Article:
I was due to pick Jo up from the airport Friday lunchtime. Friday morning Mandy rang, Esther’s temperature had dropped; the pups were imminent. I picked Jo up from the airport, returned home, got her settled in, showed her where everything was, including all the ingredients and recipe for the evening meal, where to meet our other friend from the train, and left… I arrived at Mandy’s about 4pm leaving, 8 puppies later, at 4 am. By the time I left I knew Dora would, eventually, be coming home with me. I’m not sure why I was so sure, but I was. Maybe, sometimes, things are just meant to be. Dora coming to live with us was definitely one of those ‘meant to be things’.
Back home my friends had enjoyed a lovely evening without me—which only goes to show that no matter how essential you think you are to a social gathering no one is indispensable!
And now, nearly 3 years later, we are waiting for Dora to have her own babies. They are due on Jo’s birthday! The journey to this point has involved several trips to Germany looking for a suitable stud dog. I love those trips, meeting and making friends with people we would never otherwise come into contact with. We, complete strangers, have been welcomed into people’s homes, given unlimited hospitality and access to their dogs. We (well me—Mandy won’t drive in Europe) have driven many kilometres, through beautiful countryside, we have visited fascinating villages and towns, and some amazing houses. We have had some serious adventures, a lot of fun and a lot of laughter. Things don’t always turn out as anticipated, but that just adds to the ‘spice of life’!
Which leads me neatly into Dora and Tonic. We had decided to mate Dora in spring 2018. Dora duly came into season and, in order to have the best possible chance of success, we had her bloods taken and tested for progesterone levels. We knew that once the bloods reached a certain level we would have to pack our bags and travel across to Germany as quickly as we could. We had a plan, we had done this before with Esther, we knew what was involved, how long the journey took, where we might stop en route, etc, etc. This time we were better prepared, we wouldn’t be turning up on Jo’s doorstep at some ungodly hour of the night!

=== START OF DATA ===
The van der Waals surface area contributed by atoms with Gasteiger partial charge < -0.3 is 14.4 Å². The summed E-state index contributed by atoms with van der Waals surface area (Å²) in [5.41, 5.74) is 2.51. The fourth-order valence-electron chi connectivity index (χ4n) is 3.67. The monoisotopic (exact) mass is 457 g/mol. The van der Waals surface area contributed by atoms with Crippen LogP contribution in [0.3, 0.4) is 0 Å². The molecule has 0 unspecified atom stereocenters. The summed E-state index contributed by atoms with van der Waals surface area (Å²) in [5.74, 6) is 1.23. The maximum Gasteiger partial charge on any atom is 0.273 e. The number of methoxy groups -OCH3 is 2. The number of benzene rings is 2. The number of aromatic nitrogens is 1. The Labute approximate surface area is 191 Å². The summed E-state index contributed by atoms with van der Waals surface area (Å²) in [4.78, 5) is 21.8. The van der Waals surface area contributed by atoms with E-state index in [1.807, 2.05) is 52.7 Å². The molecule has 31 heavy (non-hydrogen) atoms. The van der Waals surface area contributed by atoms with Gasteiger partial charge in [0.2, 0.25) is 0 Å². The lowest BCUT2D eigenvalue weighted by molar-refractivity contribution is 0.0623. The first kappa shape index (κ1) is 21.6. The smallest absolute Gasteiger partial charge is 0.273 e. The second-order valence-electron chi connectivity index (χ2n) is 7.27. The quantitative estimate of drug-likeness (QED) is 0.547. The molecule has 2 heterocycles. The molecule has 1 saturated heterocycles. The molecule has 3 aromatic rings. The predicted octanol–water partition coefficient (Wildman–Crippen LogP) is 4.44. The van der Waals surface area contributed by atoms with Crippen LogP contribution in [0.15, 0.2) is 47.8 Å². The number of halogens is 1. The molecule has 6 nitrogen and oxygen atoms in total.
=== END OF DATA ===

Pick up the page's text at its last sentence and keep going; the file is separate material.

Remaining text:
Unfortunately for us Dora coming into season coincided with some of the snowiest weather the UK had seen in a decade! The weather was so bad that Mandy nearly didn’t get Dora’s blood to the lab for testing, but she persevered and, despite a snowstorm, managed to get to Wetherby and the lab. We got the results back that afternoon: Dora was about to peak; we had to leave as soon as possible. It was still snowing in Yorkshire. Living in Southport for the last 20 years has meant that I have almost forgotten what snow looks like—hence my ‘oh well, shall we leave tomorrow’ comment. Mandy suggested that I look at the weather forecast… I looked… I rang her. ‘Hmm perhaps we should go down to Folkstone tonight?’ She picked me up and we left a not very snowy Northwest coast and travelled south through increasing cold temperatures and flurries of snow. We booked a hotel en route arriving about 3am. Once there we booked the Channel Tunnel for later that morning, and as the snow arrived, causing havoc in the UK, Mandy, Dora and I were safely aboard a train speeding across to the Continent. There was no snow on our journey across Europe, but in Germany the temperature was -10oC! It was cold, oh so cold. It was lovely to see Martina, Markus and Tonic again. Tonic is such a delightful dog, a real gentleman and so sweet natured.
Three days later, on our return to England, we wondered what all the fuss had been about—snow, what snow—there was little evidence of the deep, disruptive
snow that we’d seen on the news. Looking back we were so lucky, so many things could have gone wrong. Mandy might not have made it to the lab, we would have missed Dora’s peak, the heavy snow could have stopped us travelling south and into Europe. But nothing did go wrong—as I said about choosing Dora, some things are just meant to be…